Mark Solms has spent his entire career investigating the mysteries of consciousness. Best known for identifying the brain mechanisms of dreaming and for bringing psychoanalytic insights into modern neuroscience, he is director of neuropsychology in the Neuroscience Institute of the University of Cape Town, honorary lecturer in neurosurgery at the Royal London Hospital School of Medicine, and an honorary fellow of the American College of Psychiatrists.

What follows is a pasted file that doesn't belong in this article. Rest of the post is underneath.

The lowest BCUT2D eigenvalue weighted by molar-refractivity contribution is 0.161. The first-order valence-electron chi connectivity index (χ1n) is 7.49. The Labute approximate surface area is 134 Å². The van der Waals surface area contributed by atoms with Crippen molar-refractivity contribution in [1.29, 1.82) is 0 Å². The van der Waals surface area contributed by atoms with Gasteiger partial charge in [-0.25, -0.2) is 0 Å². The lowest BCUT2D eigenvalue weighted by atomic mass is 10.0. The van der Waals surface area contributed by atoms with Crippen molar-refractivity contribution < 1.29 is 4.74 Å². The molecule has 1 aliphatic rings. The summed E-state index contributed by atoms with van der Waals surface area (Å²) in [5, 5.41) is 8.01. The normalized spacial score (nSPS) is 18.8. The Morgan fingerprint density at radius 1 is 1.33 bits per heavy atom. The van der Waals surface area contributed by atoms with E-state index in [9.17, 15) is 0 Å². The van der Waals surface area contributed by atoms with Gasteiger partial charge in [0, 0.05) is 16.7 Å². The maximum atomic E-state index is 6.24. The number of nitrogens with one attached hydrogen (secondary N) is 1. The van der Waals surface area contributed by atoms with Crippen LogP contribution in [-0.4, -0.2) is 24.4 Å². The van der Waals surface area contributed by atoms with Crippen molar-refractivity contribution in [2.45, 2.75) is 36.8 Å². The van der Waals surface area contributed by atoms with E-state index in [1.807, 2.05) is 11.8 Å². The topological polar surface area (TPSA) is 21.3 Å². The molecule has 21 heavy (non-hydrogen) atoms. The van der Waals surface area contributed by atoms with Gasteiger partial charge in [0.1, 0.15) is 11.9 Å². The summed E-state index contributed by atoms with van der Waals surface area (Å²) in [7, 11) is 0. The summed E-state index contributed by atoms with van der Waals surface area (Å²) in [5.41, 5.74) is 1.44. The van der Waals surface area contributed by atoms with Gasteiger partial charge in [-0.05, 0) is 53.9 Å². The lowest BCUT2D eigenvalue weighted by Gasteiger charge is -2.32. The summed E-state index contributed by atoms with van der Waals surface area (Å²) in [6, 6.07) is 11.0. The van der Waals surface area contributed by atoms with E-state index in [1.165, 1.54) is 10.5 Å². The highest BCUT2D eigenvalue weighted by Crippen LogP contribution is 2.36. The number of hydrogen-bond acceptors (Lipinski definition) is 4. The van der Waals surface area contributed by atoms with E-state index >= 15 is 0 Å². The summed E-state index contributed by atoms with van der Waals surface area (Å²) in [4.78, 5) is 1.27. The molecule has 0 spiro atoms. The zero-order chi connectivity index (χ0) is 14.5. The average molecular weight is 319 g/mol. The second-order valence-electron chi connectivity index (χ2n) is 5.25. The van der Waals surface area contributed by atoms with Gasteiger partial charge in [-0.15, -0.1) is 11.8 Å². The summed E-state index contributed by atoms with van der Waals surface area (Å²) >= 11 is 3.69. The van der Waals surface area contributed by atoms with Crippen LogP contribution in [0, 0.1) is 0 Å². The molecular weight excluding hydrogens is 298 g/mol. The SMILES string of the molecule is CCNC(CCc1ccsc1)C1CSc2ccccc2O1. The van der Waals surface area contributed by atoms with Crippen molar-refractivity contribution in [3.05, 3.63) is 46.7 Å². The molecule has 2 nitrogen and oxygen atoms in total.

Nobody bewitched by these mysteries can afford to ignore the solution proposed by Mark Solms in The Hidden Spring ... fascinating, wide-ranging and heartfelt -- Oliver Burkeman * Guardian * Rather extraordinary ... One of the worthiest efforts to come out of neuroscience in recent memory ... The thing about these rebel types is that, so much of the time, they're the ones most capable of making the wildest leaps. Not the patient, incremental advances of everyday science, but the world-historical, paradigm-shifting transformations in global consciousness. Or, in Solms' case, a new theory of consciousness itself -- Jason Kehe * Wired * A remarkable book. It changes everything -- Brian Eno Truly pioneering. This unification is clearly the direction for the future -- Eric Kandel, Nobel laureate and author * The Disordered Mind * To say this work is encyclopaedic is to diminish its poetic, psychological and theoretical achievement. This is required reading -- Susie Orbach, author * In Therapy * Convincing ... As with all returns of the repressed, Solms's exhumation of psychoanalysis is sure to be unnerving, especially for those who want to deny Freud's lessons about the workings of desire ... But given the capaciousness of The Hidden Spring, it's remarkably clear, accommodating and exciting -- Jess Keiser * Washington Post * Readers who stick with it will be rewarded with interesting ideas about what it means to feel, think and be -- Tali Sharot * New York Times * Important -- Carlos Montemayor * Psychology Today * Intriguing ... If he is correct, the implications are substantial -- Anil Seth * Times Higher Education * Fascinating and deeply affecting ... Solms argues that feelings, not cognition or perception, are the defining feature of consciousness * New Statesman * An extraordinarily ambitious undertaking ... Solms is successful, to my mind -- Joan Harvey * 3 Quarks Daily * Mark Solms is a serious player in neuropsychology and has contributed serious insights into the mechanisms behind dreaming - returning, interestingly, a degree of lost credibility to Freud ... He essentially posits that consciousness is a measure of our distance at any given point from homeostasis, and an index of the degree to which reality is failing at that instant to match our predictions. You are never more conscious, essentially, than when surveying the reality of life's hotel, with the brochure in one hand and a suitcase in the other -- Simon Evans * Spectator * Outstanding ... Solms has provided a valuable service with this bold, thorough, occasionally infuriating and always wildly ambitious book -- Charles Fernyhough * Literary Review * This treatment of consciousness and artificial sentience should be taken very seriously -- Karl Friston, scientific director, Wellcome Trust Centre for Neuroimaging Takes aim at the biggest question there is. Solms will challenge your most basic beliefs -- Matthew Cobb, author * The Idea of the Brain * Solms' vital work has never ignored the lived, felt experience of human beings. His ideas look a lot like the future to me -- Siri Hustvedt, author * The Blazing World * At last the emperor has found some clothes! For decades, consciousness has been perceived as little more than an illusion. Solms takes a thrilling new approach, grounded in modern neurobiology but finding meaning in a fascinating reconception of the self -- Nick Lane, author * Life Ascending * Solms and his colleagues are making a brilliant, determined, scrupulous, and (one wants to say) tactful endeavour to approach, in a new way, the oldest question of them all - the mysterious relation of body and mind -- Oliver Sacks